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The serial cognitive assessment of ten individuals made between 8 and 26 months after the water at Camelford in Cornwall was accidentally contaminated with aluminium sulphate, showed consistent evidence of impairment of information processing and memory. There was no obvious relationship between these impairments and measurements of anxiety and depression. Serial bone biopsies in two individuals showed that the aluminium which was present 6 and 7 months after the accident had disappeared by 19 months. In the eight individuals biopsied 12-17 months after the accident the bone showed no stainable aluminium. Thus, aluminium deposited in the bone of normal individuals can disappear within 18 months. After an accident such as that at Camelford important evidence of toxicity is likely to be missed if an investigation is delayed. The abnormal neuropsychological findings indicate cognitive impairment, but whether this was caused by an acute episode of brain damage, or other causes such as the psychological effects of stress resulting from the accident, is uncertain.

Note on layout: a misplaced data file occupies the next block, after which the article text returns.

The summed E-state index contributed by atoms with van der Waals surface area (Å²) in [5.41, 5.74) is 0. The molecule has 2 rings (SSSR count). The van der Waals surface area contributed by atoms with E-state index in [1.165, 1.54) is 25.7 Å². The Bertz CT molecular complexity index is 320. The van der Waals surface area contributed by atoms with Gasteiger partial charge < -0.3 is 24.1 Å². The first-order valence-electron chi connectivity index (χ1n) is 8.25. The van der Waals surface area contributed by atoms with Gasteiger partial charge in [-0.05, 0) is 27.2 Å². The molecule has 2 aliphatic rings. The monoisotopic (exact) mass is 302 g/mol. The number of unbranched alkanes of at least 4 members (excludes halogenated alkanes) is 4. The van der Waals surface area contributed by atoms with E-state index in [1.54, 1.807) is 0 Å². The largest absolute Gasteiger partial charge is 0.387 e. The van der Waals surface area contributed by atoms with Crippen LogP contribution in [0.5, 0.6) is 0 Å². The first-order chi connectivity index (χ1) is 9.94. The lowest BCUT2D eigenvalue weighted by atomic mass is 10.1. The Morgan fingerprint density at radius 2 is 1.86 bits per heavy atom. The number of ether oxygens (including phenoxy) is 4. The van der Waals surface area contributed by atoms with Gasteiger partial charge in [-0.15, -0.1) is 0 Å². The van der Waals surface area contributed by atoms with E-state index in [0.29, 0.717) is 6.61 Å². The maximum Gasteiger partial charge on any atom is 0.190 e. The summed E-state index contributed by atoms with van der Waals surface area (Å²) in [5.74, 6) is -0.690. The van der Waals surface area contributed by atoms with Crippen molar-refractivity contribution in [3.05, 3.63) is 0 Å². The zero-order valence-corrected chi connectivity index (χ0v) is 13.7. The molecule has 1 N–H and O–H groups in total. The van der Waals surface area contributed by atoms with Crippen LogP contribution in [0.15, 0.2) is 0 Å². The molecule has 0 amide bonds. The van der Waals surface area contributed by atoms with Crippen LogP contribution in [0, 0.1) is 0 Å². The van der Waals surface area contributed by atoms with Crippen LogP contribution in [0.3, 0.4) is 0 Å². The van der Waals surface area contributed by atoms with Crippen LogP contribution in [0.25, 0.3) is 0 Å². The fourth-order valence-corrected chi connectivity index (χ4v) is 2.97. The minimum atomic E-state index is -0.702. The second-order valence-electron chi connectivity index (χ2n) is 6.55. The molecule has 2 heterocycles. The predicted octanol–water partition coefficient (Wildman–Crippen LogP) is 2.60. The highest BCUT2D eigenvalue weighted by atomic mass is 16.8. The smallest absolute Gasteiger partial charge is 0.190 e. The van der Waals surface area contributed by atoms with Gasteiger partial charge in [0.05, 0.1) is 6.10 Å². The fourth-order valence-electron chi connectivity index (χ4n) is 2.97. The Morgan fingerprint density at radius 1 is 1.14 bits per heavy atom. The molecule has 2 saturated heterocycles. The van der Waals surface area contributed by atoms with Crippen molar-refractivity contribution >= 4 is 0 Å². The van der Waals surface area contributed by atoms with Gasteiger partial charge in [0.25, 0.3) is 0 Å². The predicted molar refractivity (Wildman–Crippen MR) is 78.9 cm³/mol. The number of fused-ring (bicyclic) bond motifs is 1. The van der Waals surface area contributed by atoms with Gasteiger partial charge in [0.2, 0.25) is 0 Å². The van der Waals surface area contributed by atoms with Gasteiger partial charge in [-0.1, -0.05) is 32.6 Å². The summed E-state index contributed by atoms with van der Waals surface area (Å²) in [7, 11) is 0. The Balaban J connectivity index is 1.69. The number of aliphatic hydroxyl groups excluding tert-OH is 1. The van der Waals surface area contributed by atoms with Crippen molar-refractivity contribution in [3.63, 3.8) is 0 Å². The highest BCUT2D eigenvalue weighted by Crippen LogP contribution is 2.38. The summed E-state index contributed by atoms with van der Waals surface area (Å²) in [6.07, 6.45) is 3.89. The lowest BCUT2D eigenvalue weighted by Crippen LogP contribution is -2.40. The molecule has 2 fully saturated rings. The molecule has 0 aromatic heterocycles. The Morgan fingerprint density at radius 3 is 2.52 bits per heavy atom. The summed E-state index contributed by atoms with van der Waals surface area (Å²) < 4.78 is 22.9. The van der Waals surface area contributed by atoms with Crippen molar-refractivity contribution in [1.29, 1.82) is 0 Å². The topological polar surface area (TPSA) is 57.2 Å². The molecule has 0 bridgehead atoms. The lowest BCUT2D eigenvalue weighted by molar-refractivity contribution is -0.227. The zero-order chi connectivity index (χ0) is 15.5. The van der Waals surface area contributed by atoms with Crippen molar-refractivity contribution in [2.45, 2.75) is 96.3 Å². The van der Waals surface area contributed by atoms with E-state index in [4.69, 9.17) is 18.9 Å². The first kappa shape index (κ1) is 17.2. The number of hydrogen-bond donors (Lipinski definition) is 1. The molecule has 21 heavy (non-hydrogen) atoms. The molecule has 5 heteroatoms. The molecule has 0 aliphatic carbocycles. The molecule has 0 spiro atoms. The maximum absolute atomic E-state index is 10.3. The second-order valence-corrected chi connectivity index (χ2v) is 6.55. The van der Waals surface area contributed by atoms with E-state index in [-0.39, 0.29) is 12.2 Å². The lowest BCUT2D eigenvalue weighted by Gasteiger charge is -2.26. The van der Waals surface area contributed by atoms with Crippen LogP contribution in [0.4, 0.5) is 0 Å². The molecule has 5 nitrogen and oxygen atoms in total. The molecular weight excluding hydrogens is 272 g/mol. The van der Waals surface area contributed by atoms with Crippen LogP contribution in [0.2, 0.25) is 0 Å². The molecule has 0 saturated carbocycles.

Original publication




Journal article


Hum exp toxicol

Publication Date





37 - 42


Accidents, Adolescent, Adult, Aged, Alum Compounds, Anxiety, Bone and Bones, Cognition Disorders, Depression, Disability Evaluation, England, Female, Humans, Intelligence Tests, Male, Memory Disorders, Middle Aged, Neuropsychological Tests, Poisoning, Water Pollutants, Chemical